Broward to give small-time offenders a big break
FORT LAUDERDALE, Fla. (AP) — Pot smokers aren’t the only law breakers able to get a second chance in South Florida.
Underage adults buying alcohol, those stealing property worth less than $300 and people nabbed for trespassing, loitering or disorderly conduct are also now eligible to get a break in Broward County.
A new adult civil citation program is expected to reduce taxpayer costs by keeping people out of jail who don’t pose a danger.
Like a homeless man who was locked up for 42 days after he was picked up for sleeping on Fort Lauderdale’s beach. He was unable to afford the $25 bond to get out of jail, so it cost the county about $5,880 to house him. He ended up with a $50 fine.
Another man spent 65 days in jail — at a cost to the county of $9,100 — because he couldn’t pay a $25 bond for charges of panhandling and for drinking a beer on a city bench.
The program also provides a reprieve for someone committing a youthful mistake or using poor judgment. It can keep them from creating a permanent blemish on their criminal record that could affect their ability to get a job, receive government services, join the military or qualify for student loans or scholarships.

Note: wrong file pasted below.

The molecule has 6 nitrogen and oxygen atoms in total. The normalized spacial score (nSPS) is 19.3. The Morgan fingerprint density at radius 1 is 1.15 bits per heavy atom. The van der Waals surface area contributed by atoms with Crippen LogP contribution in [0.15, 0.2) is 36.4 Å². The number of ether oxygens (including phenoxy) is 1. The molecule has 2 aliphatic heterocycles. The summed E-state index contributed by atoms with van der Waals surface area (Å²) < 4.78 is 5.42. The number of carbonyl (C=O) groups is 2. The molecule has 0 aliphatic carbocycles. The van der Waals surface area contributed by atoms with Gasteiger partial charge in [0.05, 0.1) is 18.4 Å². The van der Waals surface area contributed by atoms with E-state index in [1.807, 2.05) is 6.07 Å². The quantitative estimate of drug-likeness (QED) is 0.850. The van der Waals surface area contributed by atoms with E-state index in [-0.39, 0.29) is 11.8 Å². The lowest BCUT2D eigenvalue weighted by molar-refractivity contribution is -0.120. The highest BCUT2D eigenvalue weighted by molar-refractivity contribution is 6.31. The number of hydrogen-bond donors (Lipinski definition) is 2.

“The great benefit of this is that the people who will more than likely get these citations are still younger people,” Broward Commissioner Dale Holness said of the program approved Tuesday by commissioners. “People still in their formative years.”
The cost savings could be in the millions of dollars. A juvenile civil citation program has produced $14 million in savings over the past four years, officials said.
On Feb.8, there were 3,548 inmates in Broward jails, including 101 awaiting trial for misdemeanors and 102 with bonds of $500 or less. It costs the county roughly $140 per inmate per day to house them.
“There’s a culture change in how we see these individuals,” said Robert Weissert, executive vice president of Florida TaxWatch that supports adult civil citations. ”‘Tough on crime’ is just ‘Tough on taxpayers.’”
The extra chances offered by the new citation program won’t be automatic. They’ll be at the discretion of the deputy or police officer handling the incident. And they’re only for minor infractions that don’t involve violence and aren’t connected to a felony offense.
There are no breaks for drunken driving, domestic violence, misdemeanor batteries that results in more than a minor injury, or in a case where a victim with a minor injury objects to the offender being given only a citation.